Manufacturer Gets Into the Network FlowBy Samuel Greengard | Posted 2014-10-27 Print
Global manufacturer Flow International needed greater network efficiency, so it turned to WAN optimization as a service to boost performance and lower costs.
Today, no business is exempt from the pressures of operating in a highly competitive marketplace. In many cases, what differentiates winners from losers is the ability to move and manage data over a network.
At Flow International, which sells ultrahigh-pressure (UHP) waterjet technology cleaning and cutting systems in more than 100 countries, the need for greater network efficiency across 22 global locations and four data centers led the firm to deploy a new WAN optimization-as-a-service solution.
"With most of our data hosted in central data centers in the U.S., we were heavily reliant on our MPLS [Multiprotocol Label Switching] network," explains Jason Dickens, enterprise infrastructure manager. "Unfortunately, in the past, our technology requirements and network demands grew faster than our ability to keep up with the technology. As a result, we couldn't perform certain functions that we required. We couldn't do things that we needed to do, and that was impacting the business."
But the challenges didn't stop there. Deploying service and boosting the bandwidth at various locations had become increasingly expensive.
Flow International made the decision to switch to an approach that offered more sophisticated features and capabilities. After surveying the marketplace, analyzing different vendors, conducting live testing and measuring the results, the company opted to switch over to a WAN optimization-as-a-service solution from Aryaka.
A key consideration in the purchase decision was an ability to get locations up and running within a few hours, as well as to be able to adjust bandwidth faster and more dynamically across the network. "In the past, the MPLS provider was managing our Internet access over a single circuit," Dickens says. "Now we own our own circuits."
The transition to the new network took about a year from start to finish. After setting up demo sites and running the systems for a couple of months, Dickens and the IT department expanded the systems to other locations.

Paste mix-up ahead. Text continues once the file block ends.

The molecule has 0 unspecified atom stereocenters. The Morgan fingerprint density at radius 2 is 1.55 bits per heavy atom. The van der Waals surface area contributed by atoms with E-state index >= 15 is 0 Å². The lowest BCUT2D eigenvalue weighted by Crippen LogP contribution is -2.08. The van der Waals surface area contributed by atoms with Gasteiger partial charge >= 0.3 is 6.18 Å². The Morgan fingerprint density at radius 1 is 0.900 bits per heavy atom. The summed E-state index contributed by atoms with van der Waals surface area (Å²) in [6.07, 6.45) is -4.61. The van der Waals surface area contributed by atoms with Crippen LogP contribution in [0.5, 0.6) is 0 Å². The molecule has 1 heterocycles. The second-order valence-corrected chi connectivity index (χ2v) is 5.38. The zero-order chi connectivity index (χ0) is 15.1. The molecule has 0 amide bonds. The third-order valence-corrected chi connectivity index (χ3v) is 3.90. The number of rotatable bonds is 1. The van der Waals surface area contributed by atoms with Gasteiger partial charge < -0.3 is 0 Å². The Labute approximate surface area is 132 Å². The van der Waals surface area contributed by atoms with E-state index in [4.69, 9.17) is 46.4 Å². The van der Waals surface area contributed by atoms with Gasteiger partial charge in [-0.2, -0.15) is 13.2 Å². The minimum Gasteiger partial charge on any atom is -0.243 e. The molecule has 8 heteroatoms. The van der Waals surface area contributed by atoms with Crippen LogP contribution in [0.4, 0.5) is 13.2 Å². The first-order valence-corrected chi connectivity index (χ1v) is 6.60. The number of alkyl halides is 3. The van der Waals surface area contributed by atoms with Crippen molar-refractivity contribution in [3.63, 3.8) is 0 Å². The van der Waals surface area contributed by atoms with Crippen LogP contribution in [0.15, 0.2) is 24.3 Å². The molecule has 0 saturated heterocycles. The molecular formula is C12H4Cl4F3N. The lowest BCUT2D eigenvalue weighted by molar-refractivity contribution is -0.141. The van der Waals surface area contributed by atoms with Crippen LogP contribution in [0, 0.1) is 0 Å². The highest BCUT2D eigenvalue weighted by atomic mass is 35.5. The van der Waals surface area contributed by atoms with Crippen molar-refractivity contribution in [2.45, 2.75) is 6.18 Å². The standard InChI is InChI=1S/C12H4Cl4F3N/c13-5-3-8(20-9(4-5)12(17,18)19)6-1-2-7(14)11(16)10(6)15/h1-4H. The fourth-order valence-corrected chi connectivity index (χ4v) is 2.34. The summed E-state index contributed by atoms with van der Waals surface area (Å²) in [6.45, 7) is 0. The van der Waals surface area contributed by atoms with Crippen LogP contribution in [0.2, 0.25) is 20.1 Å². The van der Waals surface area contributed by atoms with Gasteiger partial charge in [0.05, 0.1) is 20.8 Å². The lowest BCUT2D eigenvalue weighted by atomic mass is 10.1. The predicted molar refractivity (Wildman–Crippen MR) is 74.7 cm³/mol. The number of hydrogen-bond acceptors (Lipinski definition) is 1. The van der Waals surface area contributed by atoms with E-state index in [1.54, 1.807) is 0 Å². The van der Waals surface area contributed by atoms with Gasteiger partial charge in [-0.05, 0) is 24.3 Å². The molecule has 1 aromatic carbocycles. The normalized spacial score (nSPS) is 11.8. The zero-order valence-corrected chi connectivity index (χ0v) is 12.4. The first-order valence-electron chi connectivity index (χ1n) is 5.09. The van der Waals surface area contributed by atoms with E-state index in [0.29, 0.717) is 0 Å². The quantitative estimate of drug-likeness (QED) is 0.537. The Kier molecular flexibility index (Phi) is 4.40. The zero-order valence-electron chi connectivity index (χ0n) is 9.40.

Along the way, "We had times where we were running the Aryaka WAN technology in parallel with the MPLS network," he recalls. "We ran traffic between the two U.S. data centers over the new solution, while using the older technology to manage everything else." That allowed the integration team to work out bugs and fix other problems.
The system switchover was completed in June 2014, and the company is pleased with the results: Flow International has doubled or tripled the effective bandwidth at the various locations—all while adding another half a dozen sites to the enterprise network. What's more, Dickens says that the company has lowered its overall costs by nearly 50 percent.
"We set out to do something different," he says. "We didn't want to follow down the path of a conventional MPLS. We wanted to take a more powerful and flexible approach."
Dickens says that the cloud-based approach balanced the firm's requirements for reliability, redundancy, high availability, elasticity and security. "We have introduced a far more efficient and powerful way to manage bandwidth and network performance across numerous international sites," he reports. "We are now far better equipped to manage the challenges of today's business environment."
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